The highs and lows of a small animal rescue centre in 2020…

It has certainly been a year to remember. We began with the threat of closure hanging over us due to the planned sale of the Holbrook site for house building. Building has begun all around us and seems to be progressing at quite a rate. We are still unsure what the future holds, when they may begin construction on our land and, most importantly of all, where we will go?

And then came Covid and the first lockdown. We rushed to put in safety precautions and limited the number of volunteers so that we could socially distance. Our volunteers are a dedicated bunch but they really stepped up at this point. Fewer numbers meant that they were covering numerous shifts each week. We also stopped people visiting the centre so adoptions dried up. But then we weren’t getting in many dogs at that point, so numbers were manageable.

One thing we all noticed was the number of people out and about walking. Luckily it was a glorious summer and people took advantage. The dogs were a bit confused, seeing far more people using local footpaths near the rescue centre, and it was all too exciting for them at times. It provided us with an excellent opportunity to work on their recall. 😊

There were certainly plenty of good things that occurred in 2020. We created a new website which we will continue to develop over the next year or so. We registered for gift aid and are now able to claim 25% of any donation from a UK taxpayer and our Instagram following reached 2,000.

Covid did have an impact on the number of dogs we rehomed but as soon as restrictions were lifted our rehoming team, all volunteers, worked their socks off. We rehomed 62 dogs in 2020 and dealt with 1,330 applications.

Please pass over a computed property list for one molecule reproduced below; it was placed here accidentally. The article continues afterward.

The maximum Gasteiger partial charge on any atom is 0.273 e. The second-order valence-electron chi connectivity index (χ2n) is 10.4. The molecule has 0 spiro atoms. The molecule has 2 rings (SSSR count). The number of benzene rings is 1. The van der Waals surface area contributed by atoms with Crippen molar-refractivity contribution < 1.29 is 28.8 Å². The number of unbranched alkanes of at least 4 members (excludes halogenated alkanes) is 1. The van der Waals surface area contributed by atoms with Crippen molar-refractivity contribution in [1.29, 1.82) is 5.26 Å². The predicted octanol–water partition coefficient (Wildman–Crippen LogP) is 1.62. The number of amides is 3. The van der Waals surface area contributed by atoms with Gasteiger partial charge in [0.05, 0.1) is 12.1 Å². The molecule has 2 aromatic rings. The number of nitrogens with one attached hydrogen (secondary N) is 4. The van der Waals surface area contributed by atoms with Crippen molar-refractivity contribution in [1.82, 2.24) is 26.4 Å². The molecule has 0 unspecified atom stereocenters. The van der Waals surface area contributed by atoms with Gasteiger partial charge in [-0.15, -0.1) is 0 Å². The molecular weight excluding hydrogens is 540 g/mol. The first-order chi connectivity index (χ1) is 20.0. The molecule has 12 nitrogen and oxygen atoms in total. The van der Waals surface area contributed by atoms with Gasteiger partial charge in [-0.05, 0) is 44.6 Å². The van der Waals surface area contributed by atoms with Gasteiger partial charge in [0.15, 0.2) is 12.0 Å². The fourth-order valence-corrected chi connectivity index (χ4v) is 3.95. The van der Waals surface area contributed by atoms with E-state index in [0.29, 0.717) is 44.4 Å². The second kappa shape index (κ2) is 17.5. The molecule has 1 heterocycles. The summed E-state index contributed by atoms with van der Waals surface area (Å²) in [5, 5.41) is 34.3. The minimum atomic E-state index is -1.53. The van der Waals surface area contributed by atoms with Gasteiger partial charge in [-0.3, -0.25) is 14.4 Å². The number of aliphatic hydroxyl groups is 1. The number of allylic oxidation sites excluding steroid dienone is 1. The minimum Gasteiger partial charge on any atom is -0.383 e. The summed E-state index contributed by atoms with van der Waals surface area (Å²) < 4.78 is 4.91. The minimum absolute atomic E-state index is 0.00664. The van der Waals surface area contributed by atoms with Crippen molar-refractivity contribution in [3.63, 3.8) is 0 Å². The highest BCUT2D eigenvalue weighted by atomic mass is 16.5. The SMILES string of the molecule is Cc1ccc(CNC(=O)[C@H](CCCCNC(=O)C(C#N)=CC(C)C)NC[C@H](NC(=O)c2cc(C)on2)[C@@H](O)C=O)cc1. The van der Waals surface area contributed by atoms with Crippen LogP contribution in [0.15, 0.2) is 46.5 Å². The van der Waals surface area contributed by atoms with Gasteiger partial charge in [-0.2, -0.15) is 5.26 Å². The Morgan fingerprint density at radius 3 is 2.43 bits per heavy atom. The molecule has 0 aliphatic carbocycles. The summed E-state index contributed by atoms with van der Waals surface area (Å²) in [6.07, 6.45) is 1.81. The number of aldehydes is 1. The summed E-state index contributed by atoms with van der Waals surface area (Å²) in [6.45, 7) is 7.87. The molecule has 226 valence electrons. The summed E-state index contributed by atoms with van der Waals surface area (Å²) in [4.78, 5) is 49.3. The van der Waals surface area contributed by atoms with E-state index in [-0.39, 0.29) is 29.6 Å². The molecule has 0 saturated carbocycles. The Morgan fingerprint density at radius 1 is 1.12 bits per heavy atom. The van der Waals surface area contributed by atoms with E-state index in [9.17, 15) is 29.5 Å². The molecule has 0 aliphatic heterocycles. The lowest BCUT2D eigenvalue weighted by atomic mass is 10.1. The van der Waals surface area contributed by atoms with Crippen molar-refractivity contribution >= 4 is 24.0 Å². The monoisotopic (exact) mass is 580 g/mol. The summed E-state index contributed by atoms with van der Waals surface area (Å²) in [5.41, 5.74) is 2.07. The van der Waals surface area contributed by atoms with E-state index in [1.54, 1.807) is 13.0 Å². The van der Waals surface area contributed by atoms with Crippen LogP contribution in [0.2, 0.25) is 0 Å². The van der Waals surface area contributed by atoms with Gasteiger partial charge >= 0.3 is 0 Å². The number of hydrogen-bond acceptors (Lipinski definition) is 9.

We are an open rescue centre where we not only rehome but also rehabilitate. It became evident in 2020 that we were getting more and more dogs that required long term work. We therefore set up a separate Facebook group to share progress and keep our supporters up to date. We also have training plans in place and volunteers work hard to improve dogs’ socialisation and confidence. We have already seen a big difference in the long-term rehabilitation dogs and hopefully some will be ready for rehoming in 2021. Currently there are 7 dogs in sanctuary, 6 in long-term rehabilitation, 3 under assessment and, following a flurry of adoptions, just 8 up for adoption. We also added another 2 goats to our list of sanctuary animals. Dizzy and Peggy Sue are about 10 years old and needed a retirement home.

A number of dogs have come to us with serious medical issues this year. Bailey with hip problems, Tweedie with a tumour the size of a grapefruit and Patrick with numerous issues ☹. However we’ve had some great support from vets, our supporters and volunteers. We had high hopes that Bailey was going to have a hip replacement but it was not medically possible and his leg was amputated. However perhaps one of the highlights of our year was to see how quickly he recovered. No longer in pain, he has rapidly adapted to three legs and races around the field with the other dogs. Sadly we found that Tweedie’s condition is terminal but she is being well looked after and enjoys gentle tummy rubs. Patrick is finding his feet in his foster home and we are working on his health problems. Add in all the usual visits by vets and our annual vet bill was the highest in our history.